“Upon the King of Mien’s learning that the Tartars had descended into the plain he immediately put his army in motions took up his ground at the distance of about a mile from the enemy and made a disposition of his force, placing the elephants in the front, and the cavalry, and infantry in their rear, but leaving between them a considerable intervals. “Then giving orders for sounding a prodigy us” he advanced boldly with “his army towards that of the Tartars which remained firm, making no movement but suffering them to approach to the entrenchments. They then rushed out with great spirt and utmost eagerness to engage the enemy but it was soon found that the Tartars’ houres, unused to the sight of such huge animals, with their castles, were terrified and wheeling about, endeavored to fly nor could their riders restrain them, whilst the King of Mien, with the whole of his forces was every moment gaining ground.
“As soon as the prudent commander perceived this unexpected disorder, he instantly ordered his men to dismount and their horses to be taken into the woods where they were fastened to the trees. When dismounted, the men without loss of time, advanced on following the line of elephants and commenced a discharge of arrows whilst, on the other side, those who were stationed in the castles on the elephants and the rest of the King’s army shot valleys in return great activity. But their arrows did not have the same effect as those of the Tartars whose bows were drawn by stronger arms”. “So continuous were the discharges of the latter all their weapons being directed against the elephants, that these were no longer governable but without, guidance or control, ran about in all directions, until at length, they rushed into a part of the wood not occupied by the Tartars”.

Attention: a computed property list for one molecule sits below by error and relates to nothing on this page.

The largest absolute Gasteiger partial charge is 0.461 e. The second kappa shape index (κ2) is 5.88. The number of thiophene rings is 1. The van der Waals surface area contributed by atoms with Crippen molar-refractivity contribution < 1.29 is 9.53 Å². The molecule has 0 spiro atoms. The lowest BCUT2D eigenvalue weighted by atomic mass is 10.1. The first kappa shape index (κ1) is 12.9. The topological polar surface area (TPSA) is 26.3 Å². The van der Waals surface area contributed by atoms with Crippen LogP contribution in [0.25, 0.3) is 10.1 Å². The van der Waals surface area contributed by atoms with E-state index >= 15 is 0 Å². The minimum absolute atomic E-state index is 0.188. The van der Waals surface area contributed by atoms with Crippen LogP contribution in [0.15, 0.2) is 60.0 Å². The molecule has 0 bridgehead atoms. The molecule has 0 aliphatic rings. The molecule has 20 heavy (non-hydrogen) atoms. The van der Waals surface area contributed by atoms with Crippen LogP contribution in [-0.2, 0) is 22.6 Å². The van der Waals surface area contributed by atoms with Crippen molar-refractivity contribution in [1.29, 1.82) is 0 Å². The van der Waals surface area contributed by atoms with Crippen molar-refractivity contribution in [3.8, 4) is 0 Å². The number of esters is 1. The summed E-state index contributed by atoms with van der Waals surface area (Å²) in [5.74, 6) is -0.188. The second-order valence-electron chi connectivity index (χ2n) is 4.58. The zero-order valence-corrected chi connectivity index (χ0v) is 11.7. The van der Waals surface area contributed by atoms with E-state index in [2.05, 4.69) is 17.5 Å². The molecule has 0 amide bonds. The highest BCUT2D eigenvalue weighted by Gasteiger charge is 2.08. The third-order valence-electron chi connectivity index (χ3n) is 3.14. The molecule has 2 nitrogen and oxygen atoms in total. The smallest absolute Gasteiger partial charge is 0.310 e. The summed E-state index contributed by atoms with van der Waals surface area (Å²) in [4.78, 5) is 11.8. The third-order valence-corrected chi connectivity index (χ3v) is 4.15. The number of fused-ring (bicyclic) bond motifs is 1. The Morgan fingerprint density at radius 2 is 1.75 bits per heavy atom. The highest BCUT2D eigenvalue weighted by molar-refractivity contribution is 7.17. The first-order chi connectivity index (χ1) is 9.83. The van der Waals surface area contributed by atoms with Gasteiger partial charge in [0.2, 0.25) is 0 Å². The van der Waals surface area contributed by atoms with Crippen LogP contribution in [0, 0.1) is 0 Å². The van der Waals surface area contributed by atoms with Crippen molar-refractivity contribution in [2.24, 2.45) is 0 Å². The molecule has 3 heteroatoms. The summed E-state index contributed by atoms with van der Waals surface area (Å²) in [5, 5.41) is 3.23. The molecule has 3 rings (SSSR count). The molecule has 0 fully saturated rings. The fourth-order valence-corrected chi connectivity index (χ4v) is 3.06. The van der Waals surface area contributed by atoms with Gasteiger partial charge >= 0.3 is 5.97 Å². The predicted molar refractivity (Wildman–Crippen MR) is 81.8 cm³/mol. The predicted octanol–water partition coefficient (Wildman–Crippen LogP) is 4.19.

From the closeness of the branches of large trees they broke with loud crasher, the battlements of castles that were upon their backs causing the destruction of those who sat upon them. Upon seeing the rout of the elephants the Tartars acquired fresh courage and with perfect order and regularity, they mounted their horses, and joined their severed divisions. When bloody and dreadful combat was renewed”. “On the part of the King of Mien’s troops, there was no want of courage and he himself was amongst the ranks of his troops asking them to stand firm and not to be alarmed by the accident that had befallen the elephants but the Tartars by their great skill in archery were too powerful and did then much more injury from their not being provided with such arm our as was worn by the Tartars. The arrows, having been expounded on both sides, the men grasped their swords and maces and violently encountered one another. So great was the charges of arms and such shootings and shrieks that the noise seemed to reach the sky”.
“The King of Mien, acting as became a valiant chief was present wherever the greatest danger appeared, encouraging his soldiers and be cheesing them to maintain their ground with courage”. “The losses in this battle which lasted from the morning till noon, were severely felt on both sides, but the Tartars were the flying victorious. In his eye witness account of the battle of Nga Saung Gyan, Marcopolo highly estimated the strength and the spirit of Myanmar Tatmadaw of Bagan and undaunted courage of the King of Mien against the in vacating hordes of greand Khan’s equestrian Tartar archers”.
Marcopolo remarked that Myanmar elephants, horses and foot soldiers were armoured, they would have withstood the arrows of the Tartars and would have reaped the victory at Nga Saung Gyan.